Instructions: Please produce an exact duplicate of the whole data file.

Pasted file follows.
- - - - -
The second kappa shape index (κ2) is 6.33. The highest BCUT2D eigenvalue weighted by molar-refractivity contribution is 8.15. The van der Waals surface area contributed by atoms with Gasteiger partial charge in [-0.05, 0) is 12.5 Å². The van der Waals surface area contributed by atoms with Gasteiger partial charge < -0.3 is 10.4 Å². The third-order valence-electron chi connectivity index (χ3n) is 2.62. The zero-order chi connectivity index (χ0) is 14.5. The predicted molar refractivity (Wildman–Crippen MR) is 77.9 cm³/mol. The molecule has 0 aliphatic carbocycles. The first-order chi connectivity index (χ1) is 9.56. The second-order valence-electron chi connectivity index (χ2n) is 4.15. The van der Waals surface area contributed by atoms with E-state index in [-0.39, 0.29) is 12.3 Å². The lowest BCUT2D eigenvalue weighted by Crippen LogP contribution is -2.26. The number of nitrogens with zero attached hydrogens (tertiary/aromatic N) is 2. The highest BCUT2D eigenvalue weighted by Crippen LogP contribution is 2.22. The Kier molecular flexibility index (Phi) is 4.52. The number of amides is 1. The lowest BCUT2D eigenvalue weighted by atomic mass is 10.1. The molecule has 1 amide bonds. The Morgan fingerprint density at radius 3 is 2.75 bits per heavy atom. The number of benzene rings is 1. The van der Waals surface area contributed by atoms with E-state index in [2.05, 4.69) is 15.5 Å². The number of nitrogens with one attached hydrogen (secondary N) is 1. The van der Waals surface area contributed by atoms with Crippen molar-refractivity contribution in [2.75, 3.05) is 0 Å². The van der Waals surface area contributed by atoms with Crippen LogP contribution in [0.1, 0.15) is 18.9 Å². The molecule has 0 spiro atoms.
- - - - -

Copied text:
The second kappa shape index (κ2) is 6.33. The highest BCUT2D eigenvalue weighted by molar-refractivity contribution is 8.15. The van der Waals surface area contributed by atoms with Gasteiger partial charge in [-0.05, 0) is 12.5 Å². The van der Waals surface area contributed by atoms with Gasteiger partial charge < -0.3 is 10.4 Å². The third-order valence-electron chi connectivity index (χ3n) is 2.62. The zero-order chi connectivity index (χ0) is 14.5. The predicted molar refractivity (Wildman–Crippen MR) is 77.9 cm³/mol. The molecule has 0 aliphatic carbocycles. The first-order chi connectivity index (χ1) is 9.56. The second-order valence-electron chi connectivity index (χ2n) is 4.15. The van der Waals surface area contributed by atoms with E-state index in [-0.39, 0.29) is 12.3 Å². The lowest BCUT2D eigenvalue weighted by Crippen LogP contribution is -2.26. The number of nitrogens with zero attached hydrogens (tertiary/aromatic N) is 2. The highest BCUT2D eigenvalue weighted by Crippen LogP contribution is 2.22. The Kier molecular flexibility index (Phi) is 4.52. The number of amides is 1. The lowest BCUT2D eigenvalue weighted by atomic mass is 10.1. The molecule has 1 amide bonds. The Morgan fingerprint density at radius 3 is 2.75 bits per heavy atom. The number of benzene rings is 1. The van der Waals surface area contributed by atoms with E-state index in [2.05, 4.69) is 15.5 Å². The number of nitrogens with one attached hydrogen (secondary N) is 1. The van der Waals surface area contributed by atoms with Crippen molar-refractivity contribution in [2.75, 3.05) is 0 Å². The van der Waals surface area contributed by atoms with Crippen LogP contribution in [0.1, 0.15) is 18.9 Å². The molecule has 0 spiro atoms.